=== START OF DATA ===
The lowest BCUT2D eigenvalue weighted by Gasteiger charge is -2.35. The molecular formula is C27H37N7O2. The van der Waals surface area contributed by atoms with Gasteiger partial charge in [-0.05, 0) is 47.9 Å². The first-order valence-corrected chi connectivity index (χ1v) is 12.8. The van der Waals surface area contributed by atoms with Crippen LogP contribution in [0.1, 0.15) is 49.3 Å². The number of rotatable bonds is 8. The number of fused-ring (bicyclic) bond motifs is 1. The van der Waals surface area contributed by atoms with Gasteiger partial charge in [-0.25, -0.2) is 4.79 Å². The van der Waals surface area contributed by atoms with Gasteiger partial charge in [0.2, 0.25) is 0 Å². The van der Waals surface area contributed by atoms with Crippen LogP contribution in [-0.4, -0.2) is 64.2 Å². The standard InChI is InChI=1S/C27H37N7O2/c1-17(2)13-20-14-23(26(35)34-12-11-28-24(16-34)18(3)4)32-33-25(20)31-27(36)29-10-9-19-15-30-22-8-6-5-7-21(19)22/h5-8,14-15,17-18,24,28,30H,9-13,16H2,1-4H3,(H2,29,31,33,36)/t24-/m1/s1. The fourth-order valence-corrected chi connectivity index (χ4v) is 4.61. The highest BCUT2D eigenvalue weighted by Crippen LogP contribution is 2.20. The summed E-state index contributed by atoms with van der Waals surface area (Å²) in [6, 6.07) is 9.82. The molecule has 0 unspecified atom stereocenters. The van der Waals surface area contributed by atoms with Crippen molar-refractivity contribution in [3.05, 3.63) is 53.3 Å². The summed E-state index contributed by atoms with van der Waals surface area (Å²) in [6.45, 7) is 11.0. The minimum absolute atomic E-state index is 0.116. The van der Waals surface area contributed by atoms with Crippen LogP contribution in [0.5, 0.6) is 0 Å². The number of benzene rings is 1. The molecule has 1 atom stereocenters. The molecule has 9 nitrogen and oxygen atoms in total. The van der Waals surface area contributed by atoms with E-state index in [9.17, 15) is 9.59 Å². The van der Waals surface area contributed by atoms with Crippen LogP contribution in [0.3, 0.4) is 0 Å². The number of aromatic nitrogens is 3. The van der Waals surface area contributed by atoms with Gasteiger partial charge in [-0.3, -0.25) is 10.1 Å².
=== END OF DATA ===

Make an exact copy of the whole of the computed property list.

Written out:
The lowest BCUT2D eigenvalue weighted by Gasteiger charge is -2.35. The molecular formula is C27H37N7O2. The van der Waals surface area contributed by atoms with Gasteiger partial charge in [-0.05, 0) is 47.9 Å². The first-order valence-corrected chi connectivity index (χ1v) is 12.8. The van der Waals surface area contributed by atoms with Crippen LogP contribution in [0.1, 0.15) is 49.3 Å². The number of rotatable bonds is 8. The number of fused-ring (bicyclic) bond motifs is 1. The van der Waals surface area contributed by atoms with Gasteiger partial charge in [-0.25, -0.2) is 4.79 Å². The van der Waals surface area contributed by atoms with Gasteiger partial charge in [0.2, 0.25) is 0 Å². The van der Waals surface area contributed by atoms with Crippen LogP contribution in [-0.4, -0.2) is 64.2 Å². The standard InChI is InChI=1S/C27H37N7O2/c1-17(2)13-20-14-23(26(35)34-12-11-28-24(16-34)18(3)4)32-33-25(20)31-27(36)29-10-9-19-15-30-22-8-6-5-7-21(19)22/h5-8,14-15,17-18,24,28,30H,9-13,16H2,1-4H3,(H2,29,31,33,36)/t24-/m1/s1. The fourth-order valence-corrected chi connectivity index (χ4v) is 4.61. The highest BCUT2D eigenvalue weighted by Crippen LogP contribution is 2.20. The summed E-state index contributed by atoms with van der Waals surface area (Å²) in [6, 6.07) is 9.82. The molecule has 0 unspecified atom stereocenters. The van der Waals surface area contributed by atoms with Crippen molar-refractivity contribution in [3.05, 3.63) is 53.3 Å². The summed E-state index contributed by atoms with van der Waals surface area (Å²) in [6.45, 7) is 11.0. The minimum absolute atomic E-state index is 0.116. The van der Waals surface area contributed by atoms with Crippen LogP contribution in [0.5, 0.6) is 0 Å². The number of benzene rings is 1. The molecule has 1 atom stereocenters. The molecule has 9 nitrogen and oxygen atoms in total. The van der Waals surface area contributed by atoms with E-state index in [9.17, 15) is 9.59 Å². The van der Waals surface area contributed by atoms with Crippen LogP contribution in [0.3, 0.4) is 0 Å². The number of aromatic nitrogens is 3. The van der Waals surface area contributed by atoms with Gasteiger partial charge in [-0.3, -0.25) is 10.1 Å².